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Discussion Starter #12 (Edited)
Wow, your Camaro's interior is really noisy. I only get around 70-75db average in my van driving mostly freeway to and from work using audio tools on my iPhone And it never peaks over 80db.
Tony,
It turns out the van is probably not quieter than the Camaro, but rather the iPhone App is a better SPL tool than the Android app I used.

REPEAT WITH SPL METER: On today's commute, I drove the same route and used the same method as previously stated, except I used a Radio Shack SPL meter (picture below) set to A-Weighting and Slow response as Talley suggested and the SPL (dB) readings were as follows:
- On the Interstates at ~68 mph readings of 70+/-2 dB;
- On smooth 2-lane Hwys at ~60 mph readings of 68+/-2 dB;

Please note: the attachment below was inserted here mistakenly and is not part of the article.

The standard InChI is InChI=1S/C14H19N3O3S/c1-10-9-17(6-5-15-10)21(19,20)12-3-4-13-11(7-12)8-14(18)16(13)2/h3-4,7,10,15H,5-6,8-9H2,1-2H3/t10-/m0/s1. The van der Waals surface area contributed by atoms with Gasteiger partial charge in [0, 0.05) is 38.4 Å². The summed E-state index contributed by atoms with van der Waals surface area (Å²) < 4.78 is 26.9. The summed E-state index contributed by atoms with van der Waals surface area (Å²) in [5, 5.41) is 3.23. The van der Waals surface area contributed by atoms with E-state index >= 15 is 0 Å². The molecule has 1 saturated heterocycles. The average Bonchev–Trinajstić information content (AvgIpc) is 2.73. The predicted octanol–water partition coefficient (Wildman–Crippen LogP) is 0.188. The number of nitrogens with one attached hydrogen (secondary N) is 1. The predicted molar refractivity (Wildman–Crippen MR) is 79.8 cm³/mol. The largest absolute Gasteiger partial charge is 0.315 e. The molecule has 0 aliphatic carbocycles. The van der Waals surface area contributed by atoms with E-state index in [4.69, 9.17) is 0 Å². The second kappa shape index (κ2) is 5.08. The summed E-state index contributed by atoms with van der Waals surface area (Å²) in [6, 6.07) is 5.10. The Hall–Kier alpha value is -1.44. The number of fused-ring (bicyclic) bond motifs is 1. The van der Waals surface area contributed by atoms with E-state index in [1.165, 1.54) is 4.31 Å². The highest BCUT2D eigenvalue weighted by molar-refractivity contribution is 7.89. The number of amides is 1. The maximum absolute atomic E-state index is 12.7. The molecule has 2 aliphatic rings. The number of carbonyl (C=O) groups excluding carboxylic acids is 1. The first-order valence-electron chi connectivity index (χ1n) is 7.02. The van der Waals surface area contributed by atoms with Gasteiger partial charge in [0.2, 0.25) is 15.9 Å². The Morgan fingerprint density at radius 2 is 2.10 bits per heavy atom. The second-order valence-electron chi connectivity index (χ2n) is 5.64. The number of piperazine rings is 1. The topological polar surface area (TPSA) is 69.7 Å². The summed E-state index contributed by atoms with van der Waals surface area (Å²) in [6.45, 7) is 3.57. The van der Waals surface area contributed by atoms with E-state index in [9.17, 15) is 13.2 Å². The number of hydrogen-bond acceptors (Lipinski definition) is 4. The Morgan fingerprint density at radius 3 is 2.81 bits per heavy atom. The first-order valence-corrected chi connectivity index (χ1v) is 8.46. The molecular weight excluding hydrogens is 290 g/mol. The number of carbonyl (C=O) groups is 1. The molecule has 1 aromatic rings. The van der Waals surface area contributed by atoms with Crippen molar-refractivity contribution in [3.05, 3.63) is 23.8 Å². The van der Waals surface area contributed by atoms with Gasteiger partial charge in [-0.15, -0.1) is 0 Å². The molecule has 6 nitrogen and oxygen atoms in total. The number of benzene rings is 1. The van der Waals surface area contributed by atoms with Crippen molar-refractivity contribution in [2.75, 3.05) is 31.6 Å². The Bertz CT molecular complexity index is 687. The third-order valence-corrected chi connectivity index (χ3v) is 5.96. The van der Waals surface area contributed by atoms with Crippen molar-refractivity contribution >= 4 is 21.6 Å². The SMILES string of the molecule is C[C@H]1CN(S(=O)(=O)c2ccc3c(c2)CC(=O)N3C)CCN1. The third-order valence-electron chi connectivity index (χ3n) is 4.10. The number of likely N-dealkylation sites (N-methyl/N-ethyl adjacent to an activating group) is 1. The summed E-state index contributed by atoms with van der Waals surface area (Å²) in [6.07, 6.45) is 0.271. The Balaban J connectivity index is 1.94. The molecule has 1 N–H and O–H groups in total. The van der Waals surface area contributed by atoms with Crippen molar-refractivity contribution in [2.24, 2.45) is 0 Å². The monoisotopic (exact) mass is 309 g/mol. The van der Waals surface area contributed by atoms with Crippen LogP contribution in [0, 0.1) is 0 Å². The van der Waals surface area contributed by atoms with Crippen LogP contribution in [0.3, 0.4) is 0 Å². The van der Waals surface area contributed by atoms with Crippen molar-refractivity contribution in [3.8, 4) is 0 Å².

- On rough 2-lane Hwys at ~66 mph readings of 72+/-2 dB.

This analog meter does not capture highest/lowest values or calculate the overall trip average like the cell phone, but from what I observed the lowest was 60dB when standing still and the highest was ~76 dB when travelling over bridge seams at speed.

These values tracked much closer to what I was hearing, basically a quiet cab with audible pavement noise in relation to road quality.

I did toggle back and forth between A-Weight and C-Weight, as well as Slow and Fast response:
- C-Weight read a lot closer to the cell phone readings, but still reported ~10 dB less than the phone.
- Slow versus Fast did not appreciably change the peak readings, just the amount of needle movement.

CONCLUSIONS:
1) The phone app is C-Weighted and also inaccurate reading about +10 dB high (basically a toy).
2) The noise levels in the car most likely do not pose a significant risk, as they are well below the OSHA A-Weight standards Talley contributed.

Cheers,
XEagleDriver